Labor MP Anne Aly delivered a powerful address to parliament on Wednesday to critique the Turnbull government's proposed welfare cuts and bring light to the reasons people turn to Centrelink services.
In the speech, Aly recounts her own experiences of relying Centrelink payments after leaving her abusive husband and needing to find a way to support her three-year-old and one-year-old children.
"I'll never forget the day that I walked into that Centrelink office. Into that building of grey concrete with its harsh lighting and the carpets that had been stepped on by millions of desperate souls before me," she said.
"And I'll never forget being told that I would have to wait for my first parenting payment. I had absolutely nothing. I had not a cent to my name, and I didn't know how I was going to feed my children for that next week until the parenting payment came through.
"I'll never forget walking out of that building that day, turning the corner, leaning against the harsh concrete wall and breaking down in tears."
"I have not forgotten what it is like" - Anne Aly on escaping a violent marriage and being thrown back on welfare: https://t.co/RJt8n54eH4— Jacqueline Maley (@JacquelineMaley) March 29, 2017
The federal government's proposed cuts to welfare services presented in its families bill looks to impose big changes to payments which will see people receive less money, while having to wait four weeks before getting any government help.
"The government doesn't seem to understand that people in these situations, many of them mothers fleeing family violence, are not there to scam the government. We're not criminals," she said.
"We're there because we have no other choice. Many of those people who seek these kinds of payments are not there out of choice. The very principle of a social security system is that it's there for people who need it.
"The very principle of it is that we, as a society, the measure of our compassion as a society, the measure of our progress as as society, is how well we look after the most vulnerable in our society. Is that we never leave anyone behind. Is that we ensure that nobody is left in a situation where they are so desperate that they go to desperate means. This is what social security is about."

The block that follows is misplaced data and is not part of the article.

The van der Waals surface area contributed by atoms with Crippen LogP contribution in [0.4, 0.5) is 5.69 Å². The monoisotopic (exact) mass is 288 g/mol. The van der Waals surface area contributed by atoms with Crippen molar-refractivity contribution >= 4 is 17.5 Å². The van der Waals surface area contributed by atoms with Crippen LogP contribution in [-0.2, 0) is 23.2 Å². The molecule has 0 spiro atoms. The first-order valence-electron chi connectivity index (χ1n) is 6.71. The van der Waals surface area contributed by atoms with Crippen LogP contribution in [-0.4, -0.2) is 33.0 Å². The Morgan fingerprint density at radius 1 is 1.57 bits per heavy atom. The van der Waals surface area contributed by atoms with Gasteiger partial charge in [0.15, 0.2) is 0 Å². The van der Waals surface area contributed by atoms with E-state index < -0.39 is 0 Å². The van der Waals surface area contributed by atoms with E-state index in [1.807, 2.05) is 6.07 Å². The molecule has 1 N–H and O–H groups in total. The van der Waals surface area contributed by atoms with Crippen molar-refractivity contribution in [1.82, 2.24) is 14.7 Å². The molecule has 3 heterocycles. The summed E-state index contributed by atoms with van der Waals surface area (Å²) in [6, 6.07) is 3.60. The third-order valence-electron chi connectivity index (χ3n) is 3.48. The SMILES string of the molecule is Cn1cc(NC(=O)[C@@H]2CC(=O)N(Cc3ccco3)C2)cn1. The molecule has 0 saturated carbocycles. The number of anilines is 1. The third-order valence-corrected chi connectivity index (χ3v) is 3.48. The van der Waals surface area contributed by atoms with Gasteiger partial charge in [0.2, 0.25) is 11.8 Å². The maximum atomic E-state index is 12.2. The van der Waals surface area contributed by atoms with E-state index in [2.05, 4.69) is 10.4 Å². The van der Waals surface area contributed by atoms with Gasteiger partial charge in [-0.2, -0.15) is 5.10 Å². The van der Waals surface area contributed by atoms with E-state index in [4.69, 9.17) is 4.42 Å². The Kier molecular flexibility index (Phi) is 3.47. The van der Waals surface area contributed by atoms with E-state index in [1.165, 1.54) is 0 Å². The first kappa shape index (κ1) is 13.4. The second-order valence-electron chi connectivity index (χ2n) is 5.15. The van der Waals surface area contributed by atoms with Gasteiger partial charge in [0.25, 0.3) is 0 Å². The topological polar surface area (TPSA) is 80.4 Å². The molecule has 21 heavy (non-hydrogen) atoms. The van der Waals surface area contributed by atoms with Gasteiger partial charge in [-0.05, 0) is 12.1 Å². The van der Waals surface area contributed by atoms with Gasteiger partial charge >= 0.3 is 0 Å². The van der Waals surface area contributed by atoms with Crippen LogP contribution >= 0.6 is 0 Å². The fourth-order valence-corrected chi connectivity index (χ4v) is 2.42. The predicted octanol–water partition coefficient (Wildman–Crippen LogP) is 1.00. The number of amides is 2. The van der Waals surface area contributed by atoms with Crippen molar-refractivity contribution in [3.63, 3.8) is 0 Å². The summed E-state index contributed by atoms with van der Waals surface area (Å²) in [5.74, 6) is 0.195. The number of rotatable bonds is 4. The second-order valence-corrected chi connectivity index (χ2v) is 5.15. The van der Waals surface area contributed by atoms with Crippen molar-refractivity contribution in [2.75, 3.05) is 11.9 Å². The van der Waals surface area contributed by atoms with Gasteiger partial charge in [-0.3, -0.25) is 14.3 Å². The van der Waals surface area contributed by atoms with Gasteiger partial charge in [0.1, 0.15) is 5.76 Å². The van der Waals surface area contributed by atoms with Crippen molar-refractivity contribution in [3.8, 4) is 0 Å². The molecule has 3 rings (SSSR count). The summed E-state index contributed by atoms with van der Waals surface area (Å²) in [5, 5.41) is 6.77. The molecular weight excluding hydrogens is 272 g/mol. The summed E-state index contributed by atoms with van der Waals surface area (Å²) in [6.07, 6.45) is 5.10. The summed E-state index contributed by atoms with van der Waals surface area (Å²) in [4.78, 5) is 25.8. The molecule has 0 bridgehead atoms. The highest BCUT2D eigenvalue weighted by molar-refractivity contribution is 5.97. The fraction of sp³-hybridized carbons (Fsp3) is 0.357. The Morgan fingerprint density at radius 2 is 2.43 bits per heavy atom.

Jacqui Lambie, then Anne Aly telling Parliament that we are still out here struggling to put a roof over our heads and dinner on the table.— Ms Fizz (@gherd_erma) March 30, 2017
Aly's comments come after Tasmanian Senator Jacqui Lambie also delivered an emotional speech to parliament on March 23 where she broke down while recounting her experiences while living on welfare.
"I was serving tables from the time I was 10. I was working at the speedway at 12 and I had my first job at Kmart when I as 14 years and nine months. I worked in nightclubs and a supermarket, I took a gap year and went and worked in the real world. So you can imagine what it was like, how shameful it felt and how demeaning it was for me to work my whole life to become a single mum living with two kids trying to support them on a disability support pension," she said at the time.
"There were times when I would sit in a corner and cry because I felt so ashamed. For two days I didn't know how I was going to put bread and milk on the table. There was a time my fridge broke and for 3 weeks we lived out of an esky, and I put the esky under the house so the ice would last longer."
Aly's candid comments about abuse also follows Labor MP Emma Husar's passionate parliamentary speech where she admitted she is still "embarrassed" and "ashamed" about being a victim of family violence. Husar recalled the first 13 years of her life which were "marred" by domestic violence committed against her mother from an "always drunk and abusive father".
"Whilst the blows that landed on my mother during my childhood didn't land on me physically, they may as well have. The trauma inflicted was the same. I recall it vividly and in great detail," she said in the speech.
"Each episode of violence in these 13 years was different but the aftermath was always the same. Dad would apologise, promise to be different and that would work for just a short time."
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